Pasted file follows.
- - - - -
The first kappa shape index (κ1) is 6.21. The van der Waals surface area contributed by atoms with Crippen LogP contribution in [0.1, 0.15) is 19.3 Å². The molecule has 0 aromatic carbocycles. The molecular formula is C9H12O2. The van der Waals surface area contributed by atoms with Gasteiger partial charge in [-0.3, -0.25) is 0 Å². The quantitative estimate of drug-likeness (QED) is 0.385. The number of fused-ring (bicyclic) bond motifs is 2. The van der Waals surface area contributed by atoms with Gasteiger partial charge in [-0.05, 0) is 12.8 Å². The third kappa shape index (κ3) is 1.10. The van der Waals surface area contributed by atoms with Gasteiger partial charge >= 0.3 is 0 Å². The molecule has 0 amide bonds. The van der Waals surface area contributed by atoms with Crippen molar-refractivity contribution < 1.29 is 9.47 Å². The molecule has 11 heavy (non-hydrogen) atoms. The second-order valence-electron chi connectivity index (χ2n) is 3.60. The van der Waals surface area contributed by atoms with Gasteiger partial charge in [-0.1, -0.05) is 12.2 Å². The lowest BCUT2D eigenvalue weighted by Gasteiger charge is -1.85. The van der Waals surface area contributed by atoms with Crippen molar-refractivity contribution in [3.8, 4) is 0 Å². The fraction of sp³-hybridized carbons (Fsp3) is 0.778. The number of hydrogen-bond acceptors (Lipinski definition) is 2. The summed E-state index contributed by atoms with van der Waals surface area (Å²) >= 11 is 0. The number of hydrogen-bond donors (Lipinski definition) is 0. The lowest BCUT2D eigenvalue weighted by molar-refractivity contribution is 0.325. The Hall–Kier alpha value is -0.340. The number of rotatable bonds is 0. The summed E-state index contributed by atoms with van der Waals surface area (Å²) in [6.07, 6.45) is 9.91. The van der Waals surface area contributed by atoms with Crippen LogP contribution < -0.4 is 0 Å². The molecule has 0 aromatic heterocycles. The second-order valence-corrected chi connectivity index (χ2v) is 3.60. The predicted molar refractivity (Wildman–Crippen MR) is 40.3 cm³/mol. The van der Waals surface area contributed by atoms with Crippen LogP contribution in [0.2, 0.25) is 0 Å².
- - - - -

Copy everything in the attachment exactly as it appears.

The first kappa shape index (κ1) is 6.21. The van der Waals surface area contributed by atoms with Crippen LogP contribution in [0.1, 0.15) is 19.3 Å². The molecule has 0 aromatic carbocycles. The molecular formula is C9H12O2. The van der Waals surface area contributed by atoms with Gasteiger partial charge in [-0.3, -0.25) is 0 Å². The quantitative estimate of drug-likeness (QED) is 0.385. The number of fused-ring (bicyclic) bond motifs is 2. The van der Waals surface area contributed by atoms with Gasteiger partial charge in [-0.05, 0) is 12.8 Å². The third kappa shape index (κ3) is 1.10. The van der Waals surface area contributed by atoms with Gasteiger partial charge >= 0.3 is 0 Å². The molecule has 0 amide bonds. The van der Waals surface area contributed by atoms with Crippen molar-refractivity contribution < 1.29 is 9.47 Å². The molecule has 11 heavy (non-hydrogen) atoms. The second-order valence-electron chi connectivity index (χ2n) is 3.60. The van der Waals surface area contributed by atoms with Gasteiger partial charge in [-0.1, -0.05) is 12.2 Å². The lowest BCUT2D eigenvalue weighted by Gasteiger charge is -1.85. The van der Waals surface area contributed by atoms with Crippen molar-refractivity contribution in [3.8, 4) is 0 Å². The fraction of sp³-hybridized carbons (Fsp3) is 0.778. The number of hydrogen-bond acceptors (Lipinski definition) is 2. The summed E-state index contributed by atoms with van der Waals surface area (Å²) >= 11 is 0. The number of hydrogen-bond donors (Lipinski definition) is 0. The lowest BCUT2D eigenvalue weighted by molar-refractivity contribution is 0.325. The Hall–Kier alpha value is -0.340. The number of rotatable bonds is 0. The summed E-state index contributed by atoms with van der Waals surface area (Å²) in [6.07, 6.45) is 9.91. The van der Waals surface area contributed by atoms with Crippen LogP contribution < -0.4 is 0 Å². The molecule has 0 aromatic heterocycles. The second-order valence-corrected chi connectivity index (χ2v) is 3.60. The predicted molar refractivity (Wildman–Crippen MR) is 40.3 cm³/mol. The van der Waals surface area contributed by atoms with Crippen LogP contribution in [0.2, 0.25) is 0 Å².